Essential Politics: The beginning of the end for Trump?


If Donald Trump loses the 2016 election, this past week may be the one chroniclers identify as the time his quest irretrievably headed downhill.

Yes, nearly five months remain until the election, much can happen and Trump has amply proved his ability to seize a moment. Just as he’s risen before, Trump could rise again.

But right now, Trump has set himself on a losing path, and it’s worth looking back at why and how.


Good afternoon, I’m David Lauter, Washington bureau chief. Welcome to the Friday edition of our Essential Politics newsletter, in which we look at the events of the week in the presidential campaign and highlight some particularly insightful stories.


In an article Thursday, I ran through the polling evidence of Trump’s decline. His problems are stark and manifold:

As Lisa Mascaro reported, his attacks earlier this month on Gonzalo Curiel, the federal district judge handling the civil suit against Trump University, revived Republican leaders’ fears that Trump could alienate Latino voters for a generation. As they distanced themselves from Trump, Republican leaders like House Speaker Paul Ryan validated Democratic attacks on his stability and deepened the doubts of Republican voters who had not supported Trump in the primaries.

Democrats have started to unify behind Hillary Clinton. She currently holds about a five-point lead over Trump in polling averages — slightly larger than the margin by which President Obama defeated Mitt Romney in 2012 — and her support has further room to grow if more of Sen. Bernie Sanders’ backers come over to her side, which history suggests many will do.

The vastly disproportionate level of coverage that Trump benefited from during the primaries — a new study from Harvard’s Shorenstein Center documented how much — no longer is assisting him in the general election.

Finally, Trump’s characteristic response to events — seize the moment and go on the attack — which served him so well during the GOP primaries, appears to have backfired in the aftermath of the mass shooting in Orlando last weekend. As Evan Halper wrote, the responses by Clinton, President Obama and Trump tested the new norms for American politics. So far, the two Democrats, who escalated their attacks on Trump during the week, appear to have passed the test, while Trump has not.

It’s not clear that Trump can adopt a more modest rhetorical style — and even less clear that he would retain the ardent loyalty of his fans if he did so. They like him the way he is, as Mascaro reported from his Southern rallies this week.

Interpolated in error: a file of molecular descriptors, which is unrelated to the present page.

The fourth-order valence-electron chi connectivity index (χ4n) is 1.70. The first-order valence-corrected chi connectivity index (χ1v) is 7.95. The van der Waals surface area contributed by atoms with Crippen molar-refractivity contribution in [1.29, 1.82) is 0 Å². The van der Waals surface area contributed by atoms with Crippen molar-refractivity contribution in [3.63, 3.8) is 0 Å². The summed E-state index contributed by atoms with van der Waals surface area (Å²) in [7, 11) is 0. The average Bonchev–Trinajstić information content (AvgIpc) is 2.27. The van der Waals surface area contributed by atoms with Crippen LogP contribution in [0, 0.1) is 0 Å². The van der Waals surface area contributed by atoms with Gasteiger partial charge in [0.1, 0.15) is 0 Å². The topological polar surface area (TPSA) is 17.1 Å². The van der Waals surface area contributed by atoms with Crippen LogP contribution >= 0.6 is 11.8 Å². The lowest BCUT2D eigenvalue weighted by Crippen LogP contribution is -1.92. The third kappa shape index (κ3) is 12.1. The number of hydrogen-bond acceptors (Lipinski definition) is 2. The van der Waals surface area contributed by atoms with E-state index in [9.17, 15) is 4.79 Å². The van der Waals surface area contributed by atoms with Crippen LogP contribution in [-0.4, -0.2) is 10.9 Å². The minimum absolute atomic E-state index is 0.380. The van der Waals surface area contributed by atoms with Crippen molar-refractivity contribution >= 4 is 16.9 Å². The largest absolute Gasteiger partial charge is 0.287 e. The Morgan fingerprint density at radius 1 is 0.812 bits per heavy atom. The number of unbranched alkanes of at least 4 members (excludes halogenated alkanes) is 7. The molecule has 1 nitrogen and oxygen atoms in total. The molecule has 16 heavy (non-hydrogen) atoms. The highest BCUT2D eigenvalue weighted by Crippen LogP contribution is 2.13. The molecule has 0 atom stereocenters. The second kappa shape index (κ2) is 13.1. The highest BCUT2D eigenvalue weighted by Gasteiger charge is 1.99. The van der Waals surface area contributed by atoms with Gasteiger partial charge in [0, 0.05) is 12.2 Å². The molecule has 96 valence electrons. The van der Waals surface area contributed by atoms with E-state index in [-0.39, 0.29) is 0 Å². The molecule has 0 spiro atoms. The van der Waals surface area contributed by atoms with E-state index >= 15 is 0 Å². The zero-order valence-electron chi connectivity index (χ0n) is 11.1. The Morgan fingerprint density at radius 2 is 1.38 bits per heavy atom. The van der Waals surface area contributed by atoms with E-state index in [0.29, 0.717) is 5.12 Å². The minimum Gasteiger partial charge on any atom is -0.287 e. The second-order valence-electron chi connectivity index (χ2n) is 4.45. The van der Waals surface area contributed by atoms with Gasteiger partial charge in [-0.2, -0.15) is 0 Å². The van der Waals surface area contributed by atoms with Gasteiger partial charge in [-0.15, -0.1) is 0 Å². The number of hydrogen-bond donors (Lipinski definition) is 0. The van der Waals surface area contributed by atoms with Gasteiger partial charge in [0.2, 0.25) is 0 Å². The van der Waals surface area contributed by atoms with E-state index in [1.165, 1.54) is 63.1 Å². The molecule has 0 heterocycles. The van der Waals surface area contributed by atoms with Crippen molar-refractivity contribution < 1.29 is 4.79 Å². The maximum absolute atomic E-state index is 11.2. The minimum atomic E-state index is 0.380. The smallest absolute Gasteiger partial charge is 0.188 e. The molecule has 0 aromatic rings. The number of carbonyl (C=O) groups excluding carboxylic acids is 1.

None of that means the election is over. Even as voters say they’re likely to side with Clinton, many don’t trust her; economic growth remains tepid at best; and the Democrats are trying to win the White House for a third consecutive election, which is a rare feat.

But as Clinton begins an advertising barrage in eight battleground states — something the Trump campaign currently lacks the money to match — she is clearly playing from a position of strength. Those eight states hold 100 electoral votes; Clinton would need to get only 23 of them to win the presidency, assuming she holds the other states that Obama won twice.


Meantime, on the Democratic side, the dance between the Sanders and Clinton camps continues to play out.

In statements Tuesday, which Mike Memoli wrote about, and in his video message to supporters Thursday night, Sanders hinted at a new role, but said nothing to formally acknowledge that he had lost the race to Clinton. Odds are he won’t actually say so in public until the two sides reach an agreement over the party platform: A formal endorsement is the leverage he has in those negotiations.

But as Cathy Decker noted, Sanders’ leverage is a dwindling asset. The more Trump struggles, the less the Clinton camp will be inclined to concede to the Vermont senator.

For a great analysis of what Sanders accomplished, and why he fell short, check out this piece by Mark Z. Barabak.


Our preelection poll with USC of California voters found Clinton up by 10 points among likely voters. As of today, with the count almost complete, Clinton’s lead stands at 10.5 percentage points.

The poll also asked about California voters’ views on healthcare and found that costs are the top issue, outpacing concerns about having insurance.

The Times and USC also conducted a post-election poll to analyze how Clinton put together her victory. Read Decker’s excellent analysis of the results.

As Decker also reported, the post-election poll shows California Atty. Gen. Kamala Harris in strong position to win election as California’s next senator. Her challenger in the all-Democratic runoff in November, Rep. Loretta Sanchez, has a steep hill ahead of her.


Noah Bierman and Joe Tanfani have a fascinating story on Trump’s dealings over the years with Native American tribes. His rhetoric of insults, many racially tinged, and denunciations of “political correctness” go back decades and preview much of what we’ve seen in the campaign.


One person’s problem is another’s opportunity. Right now, the Libertarian party hopes that Trump’s difficulties will boost their chances. It’s a very long shot, but as Melanie Mason reported from Utah, there are some states where GOP antipathy toward Trump may give the Libertarians a significant opening.


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That wraps up this week. My colleague Christina Bellantoni will be back Monday with the weekday edition of Essential Politics. Until then, keep track of all the developments in the 2016 campaign with our Trail Guide, at our Politics page and on Twitter @latimespolitics.

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